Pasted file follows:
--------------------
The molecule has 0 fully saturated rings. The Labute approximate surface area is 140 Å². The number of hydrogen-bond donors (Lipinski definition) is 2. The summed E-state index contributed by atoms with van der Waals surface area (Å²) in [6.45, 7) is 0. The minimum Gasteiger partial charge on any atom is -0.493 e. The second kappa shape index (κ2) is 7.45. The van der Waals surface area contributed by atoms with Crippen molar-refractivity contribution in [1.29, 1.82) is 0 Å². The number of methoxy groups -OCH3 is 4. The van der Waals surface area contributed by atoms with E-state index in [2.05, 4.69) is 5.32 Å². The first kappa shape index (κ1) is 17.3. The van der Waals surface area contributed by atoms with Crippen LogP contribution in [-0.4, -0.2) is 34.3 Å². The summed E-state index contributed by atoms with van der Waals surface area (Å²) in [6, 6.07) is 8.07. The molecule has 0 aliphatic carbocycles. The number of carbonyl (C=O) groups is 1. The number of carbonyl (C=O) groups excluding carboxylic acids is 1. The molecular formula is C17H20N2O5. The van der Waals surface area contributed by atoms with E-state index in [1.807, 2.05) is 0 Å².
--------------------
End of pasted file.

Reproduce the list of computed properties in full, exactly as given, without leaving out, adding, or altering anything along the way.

The molecule has 0 fully saturated rings. The Labute approximate surface area is 140 Å². The number of hydrogen-bond donors (Lipinski definition) is 2. The summed E-state index contributed by atoms with van der Waals surface area (Å²) in [6.45, 7) is 0. The minimum Gasteiger partial charge on any atom is -0.493 e. The second kappa shape index (κ2) is 7.45. The van der Waals surface area contributed by atoms with Crippen molar-refractivity contribution in [1.29, 1.82) is 0 Å². The number of methoxy groups -OCH3 is 4. The van der Waals surface area contributed by atoms with E-state index in [2.05, 4.69) is 5.32 Å². The first kappa shape index (κ1) is 17.3. The van der Waals surface area contributed by atoms with Crippen LogP contribution in [-0.4, -0.2) is 34.3 Å². The summed E-state index contributed by atoms with van der Waals surface area (Å²) in [6, 6.07) is 8.07. The molecule has 0 aliphatic carbocycles. The number of carbonyl (C=O) groups is 1. The number of carbonyl (C=O) groups excluding carboxylic acids is 1. The molecular formula is C17H20N2O5. The van der Waals surface area contributed by atoms with E-state index in [1.807, 2.05) is 0 Å².